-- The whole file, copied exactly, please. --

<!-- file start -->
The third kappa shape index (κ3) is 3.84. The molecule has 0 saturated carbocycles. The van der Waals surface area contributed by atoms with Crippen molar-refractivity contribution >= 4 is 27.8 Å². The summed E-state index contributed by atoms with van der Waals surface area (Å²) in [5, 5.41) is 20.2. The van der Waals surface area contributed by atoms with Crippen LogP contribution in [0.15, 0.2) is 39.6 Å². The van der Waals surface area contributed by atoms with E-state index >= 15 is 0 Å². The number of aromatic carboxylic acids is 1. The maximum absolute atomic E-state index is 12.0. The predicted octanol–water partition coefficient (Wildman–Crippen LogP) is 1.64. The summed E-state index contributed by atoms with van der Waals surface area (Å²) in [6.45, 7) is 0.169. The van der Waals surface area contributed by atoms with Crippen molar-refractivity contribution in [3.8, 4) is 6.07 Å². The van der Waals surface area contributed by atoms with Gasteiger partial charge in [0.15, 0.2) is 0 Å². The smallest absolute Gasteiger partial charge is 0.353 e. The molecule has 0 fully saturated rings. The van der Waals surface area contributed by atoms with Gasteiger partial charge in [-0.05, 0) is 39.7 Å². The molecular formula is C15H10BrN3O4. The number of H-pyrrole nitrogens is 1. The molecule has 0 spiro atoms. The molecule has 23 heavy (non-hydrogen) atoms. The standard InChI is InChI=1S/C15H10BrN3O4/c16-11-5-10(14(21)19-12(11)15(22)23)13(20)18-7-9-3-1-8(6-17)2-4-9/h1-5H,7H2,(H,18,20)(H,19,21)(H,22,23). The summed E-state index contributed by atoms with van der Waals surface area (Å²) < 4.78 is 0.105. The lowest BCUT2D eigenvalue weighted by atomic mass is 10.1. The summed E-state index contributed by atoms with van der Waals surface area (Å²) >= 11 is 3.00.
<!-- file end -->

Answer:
The third kappa shape index (κ3) is 3.84. The molecule has 0 saturated carbocycles. The van der Waals surface area contributed by atoms with Crippen molar-refractivity contribution >= 4 is 27.8 Å². The summed E-state index contributed by atoms with van der Waals surface area (Å²) in [5, 5.41) is 20.2. The van der Waals surface area contributed by atoms with Crippen LogP contribution in [0.15, 0.2) is 39.6 Å². The van der Waals surface area contributed by atoms with E-state index >= 15 is 0 Å². The number of aromatic carboxylic acids is 1. The maximum absolute atomic E-state index is 12.0. The predicted octanol–water partition coefficient (Wildman–Crippen LogP) is 1.64. The summed E-state index contributed by atoms with van der Waals surface area (Å²) in [6.45, 7) is 0.169. The van der Waals surface area contributed by atoms with Crippen molar-refractivity contribution in [3.8, 4) is 6.07 Å². The van der Waals surface area contributed by atoms with Gasteiger partial charge in [0.15, 0.2) is 0 Å². The smallest absolute Gasteiger partial charge is 0.353 e. The molecule has 0 fully saturated rings. The van der Waals surface area contributed by atoms with Gasteiger partial charge in [-0.05, 0) is 39.7 Å². The molecular formula is C15H10BrN3O4. The number of H-pyrrole nitrogens is 1. The molecule has 0 spiro atoms. The molecule has 23 heavy (non-hydrogen) atoms. The standard InChI is InChI=1S/C15H10BrN3O4/c16-11-5-10(14(21)19-12(11)15(22)23)13(20)18-7-9-3-1-8(6-17)2-4-9/h1-5H,7H2,(H,18,20)(H,19,21)(H,22,23). The summed E-state index contributed by atoms with van der Waals surface area (Å²) < 4.78 is 0.105. The lowest BCUT2D eigenvalue weighted by atomic mass is 10.1. The summed E-state index contributed by atoms with van der Waals surface area (Å²) >= 11 is 3.00.